Evaluating Speech-to-Text Systems
Speech-to-Text (STT) is the task of converting audio to words. An automatic STT system will often return not just its best guess as to the words spoken, but additional information like timestamps and confidence measures. To judge how well an STT system performs means measuring the mistakes it makes. STT systems make three kinds of mistakes when comparing the output of automatic transcription to a reference transcription :-
- They mistake (or substitute) one word for another
- They insert words into their transcript that weren’t spoken in the original audio
- They miss (or delete) words that were actually spoken in the audio
The most commonly used measure of STT performance is Word Error Rate (WER). It’s calculated by adding up the total number of words inserted (I), deleted (D) and substituted (S), and dividing by the number of words in the reference transcription (N):
WER is usually computed using the Levenshtein distance to align the reference transcription with the automatic one. There’s no need to use any of the additional information that an STT system returns, like the timestamps or confidence measures.
Suppose someone says “It’s nice and sunny at the sandy beach today” and the STT system recognises this audio as “It’s bright and sunny at sandy beach hut today yes”. The alignment of these two word sequences looks like:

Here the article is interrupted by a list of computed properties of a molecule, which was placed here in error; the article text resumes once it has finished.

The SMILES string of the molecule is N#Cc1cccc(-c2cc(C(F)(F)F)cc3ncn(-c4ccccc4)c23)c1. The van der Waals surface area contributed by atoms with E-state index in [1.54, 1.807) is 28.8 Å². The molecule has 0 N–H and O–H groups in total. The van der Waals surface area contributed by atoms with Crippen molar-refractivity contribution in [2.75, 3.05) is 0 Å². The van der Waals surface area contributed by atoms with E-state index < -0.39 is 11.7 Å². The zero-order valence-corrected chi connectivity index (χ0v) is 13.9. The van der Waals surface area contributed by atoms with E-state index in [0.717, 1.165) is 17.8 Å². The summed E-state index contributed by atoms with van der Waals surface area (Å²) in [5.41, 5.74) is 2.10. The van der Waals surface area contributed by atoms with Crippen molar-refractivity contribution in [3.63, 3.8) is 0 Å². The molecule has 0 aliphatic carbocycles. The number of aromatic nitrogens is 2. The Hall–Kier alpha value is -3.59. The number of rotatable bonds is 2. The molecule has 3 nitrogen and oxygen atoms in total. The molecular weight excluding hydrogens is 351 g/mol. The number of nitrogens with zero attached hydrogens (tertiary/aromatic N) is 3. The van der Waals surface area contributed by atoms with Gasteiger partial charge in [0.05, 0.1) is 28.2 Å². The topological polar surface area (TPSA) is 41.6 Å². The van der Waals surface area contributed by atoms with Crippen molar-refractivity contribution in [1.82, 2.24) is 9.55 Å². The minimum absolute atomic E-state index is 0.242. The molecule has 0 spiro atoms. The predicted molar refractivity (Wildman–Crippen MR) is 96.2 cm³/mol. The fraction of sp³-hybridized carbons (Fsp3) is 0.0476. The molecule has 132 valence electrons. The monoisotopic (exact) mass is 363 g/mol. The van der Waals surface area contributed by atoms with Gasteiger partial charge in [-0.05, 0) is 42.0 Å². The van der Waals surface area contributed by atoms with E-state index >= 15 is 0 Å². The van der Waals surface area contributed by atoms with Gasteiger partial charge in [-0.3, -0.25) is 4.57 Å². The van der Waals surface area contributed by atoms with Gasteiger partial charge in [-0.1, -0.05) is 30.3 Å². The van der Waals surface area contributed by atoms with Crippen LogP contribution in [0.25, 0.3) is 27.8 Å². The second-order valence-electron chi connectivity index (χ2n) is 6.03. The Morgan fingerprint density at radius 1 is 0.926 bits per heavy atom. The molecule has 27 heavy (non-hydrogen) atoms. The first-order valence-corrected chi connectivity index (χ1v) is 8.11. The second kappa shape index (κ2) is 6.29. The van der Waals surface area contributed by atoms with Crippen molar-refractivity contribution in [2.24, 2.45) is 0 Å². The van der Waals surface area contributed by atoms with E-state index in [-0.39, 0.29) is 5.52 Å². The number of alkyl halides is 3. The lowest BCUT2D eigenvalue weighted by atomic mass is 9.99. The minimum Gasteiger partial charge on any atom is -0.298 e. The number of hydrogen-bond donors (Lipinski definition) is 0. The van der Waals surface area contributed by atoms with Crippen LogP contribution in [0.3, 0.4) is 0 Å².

Reference: It's nice and sunny at the sandy beach today
STT: It's bright and sunny at sandy beach hut today yes
C S C C C D C C I C I
The bottom row shows a label for words that are correct (C), inserted (I), substituted (S) and deleted (D). In this example, there is 1 substitution, 1 deletion, 2 insertions, and 9 words in the original transcription. Therefore, the WER of this example utterance is 44%.
Often, text is not written exactly as it’s spoken. Suppose someone says “It’s July 1st 2020” but the automatic STT returns “It’s July first twenty twenty”, then the two are clearly using different written forms of the same spoken words. Aligning these two gives:
Reference: It's July 1st 2020
STT: It's July first twenty twenty
C C S S I
A naive application of WER scores this as a whopping 75% WER, although there’s really nothing wrong with the STT transcription! The issue is that the reference is in written form, and the STT output is in spoken form, and so the naive calculation of WER is artificially inflated. Usually, handcrafted text transformation rules convert between written and spoken form.
To estimate the overall WER of an STT system means looking at performance over a large corpus of audio rather than at individual utterances. Typically, WER is averaged over a corpus of data containing many minutes or hours of audio data, to give a reliable measure of performance.
I work as a consultant in voice, language & AI technology, and you can hire me! If your organisation uses voice technology, AI & machine learning, please get in touch.